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A Passion for the Past

By Fayez Barakat


In a world of unpredictable futures, I derive great pleasure from contemplating the past, the world of Antiquity, the foundations upon which modern civilizations rests. As a dealer in ancient art I am surrounded by proof of the endurance of human creativity, ingenuity, and spirituality. The artifacts in my Beverly Hills Gallery were made by people who could not have possibly imagined the brash and progressive world of today’s Los Angeles. Yet, when I hold such treasures in my hands, they give me as much pleasure as they did their original owners thousands of years ago. A truly fine piece of ancient art is not merely a remnant of a vanished civilization, it is a definition of civilization itself, evidence of what we can attain and of how we can express ourselves with grace and imagination. It reminds one that whether it be Athens or Rome, Jerusalem, Baghdad, Paris, or New York that is the capital of its age, the world endures and men continue to dream of beauty.

The antiquities that I cherish most have an aura, a personality which transcends their obvious appearance or function and which I call energy. Like beauty, it is to be found in the eye or the touch of the individual. Energy is partly the result of reality and partly of imagination, and everyone perceives it differently. Take as an example a clay oil jug found in Hebron and dated to the Middle Bronze Age (ca. 2000 BC), the era of the biblical patriarchs. In appearance it is simple, of buff-colored terra cotta, nicely shaped but unadorned. It feels pleasant in the hand – cool, dry and light. Then one realizes that a craftsman formed this jug with his hands, someone bought it and held it in theirs. The piece has a history, not completely known, but an undeniable real history. In the Old Testament it says that Abraham anointed Isaac with oil. Could this be the jug he used? The imagination begins to spin and one feels the energy of the object, the link between one life and another. One realizes that the cycle of existence has been continuous. One is given a renewed hope that it will remain that way.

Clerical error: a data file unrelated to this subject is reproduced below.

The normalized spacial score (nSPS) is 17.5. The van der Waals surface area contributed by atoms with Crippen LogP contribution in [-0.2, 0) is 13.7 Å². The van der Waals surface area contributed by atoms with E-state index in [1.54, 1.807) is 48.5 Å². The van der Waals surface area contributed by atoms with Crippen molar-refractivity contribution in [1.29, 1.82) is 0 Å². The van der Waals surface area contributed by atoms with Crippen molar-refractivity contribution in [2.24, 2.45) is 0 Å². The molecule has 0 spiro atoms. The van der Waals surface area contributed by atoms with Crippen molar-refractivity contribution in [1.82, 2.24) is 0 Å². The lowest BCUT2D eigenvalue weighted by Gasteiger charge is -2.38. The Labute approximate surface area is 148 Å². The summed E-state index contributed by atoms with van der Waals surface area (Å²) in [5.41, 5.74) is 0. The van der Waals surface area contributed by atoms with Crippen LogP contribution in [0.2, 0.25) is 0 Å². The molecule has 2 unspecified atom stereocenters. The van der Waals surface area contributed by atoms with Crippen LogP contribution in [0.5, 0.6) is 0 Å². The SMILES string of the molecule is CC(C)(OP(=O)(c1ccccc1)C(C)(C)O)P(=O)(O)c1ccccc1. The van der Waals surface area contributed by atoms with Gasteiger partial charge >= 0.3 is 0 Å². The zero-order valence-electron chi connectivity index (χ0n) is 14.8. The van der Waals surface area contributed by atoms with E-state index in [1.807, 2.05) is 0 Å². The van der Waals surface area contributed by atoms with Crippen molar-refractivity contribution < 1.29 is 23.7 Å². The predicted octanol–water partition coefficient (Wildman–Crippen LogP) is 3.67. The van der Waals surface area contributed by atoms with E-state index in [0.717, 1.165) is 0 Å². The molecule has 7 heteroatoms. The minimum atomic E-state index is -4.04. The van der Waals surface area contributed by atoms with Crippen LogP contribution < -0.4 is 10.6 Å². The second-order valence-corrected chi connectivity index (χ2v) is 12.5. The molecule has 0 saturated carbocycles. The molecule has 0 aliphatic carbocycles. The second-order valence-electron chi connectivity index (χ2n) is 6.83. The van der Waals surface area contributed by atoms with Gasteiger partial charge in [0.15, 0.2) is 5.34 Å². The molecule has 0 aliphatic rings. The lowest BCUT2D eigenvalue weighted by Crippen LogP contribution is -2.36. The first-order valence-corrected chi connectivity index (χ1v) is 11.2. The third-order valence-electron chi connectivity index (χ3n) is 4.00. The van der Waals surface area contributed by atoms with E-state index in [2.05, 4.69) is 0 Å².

Of course, there are as many different types of energy as there are types of collectors. Even after many years in the business, just when I think I have seen it all, I am constantly discovering a new reason why somebody collects ancient art. There are institutional collectors, museums and corporations, who in this modern day and age tend to be extremely selective about their needs. One prominent curator laughingly told me that he wished he had a petty cash-fund, say in the $5,000 range, for choice smaller items, because the board of trustees at his institution didn’t like to consider any purchase less that $50,000! There are collectors who make no secret of the fact that they acquire objects just as a hedge against inflation. I respect their straightforward attitude and am pleased to offer investment counseling, but I have almost always found that at the heart of their prudent collecting is a love of the art itself.

There are the intellectual collectors, those who build with a specific goal in mind, say, a complete set of Roman Imperial coinage, or objects related to the history of gaming and gambling. These people often wait years for a particular piece

to complete their holdings, and it is a challenge for me to locate artifacts with such clients in mind. I once negotiated for almost a decade to acquire an unobtrusive clay oil lamp from a European gentleman because it had been found in a specific site and another client needed to complete his collection. The purchase price was about $100 and I sold it only for a small profit, though the new owner would have been willing to pay much more.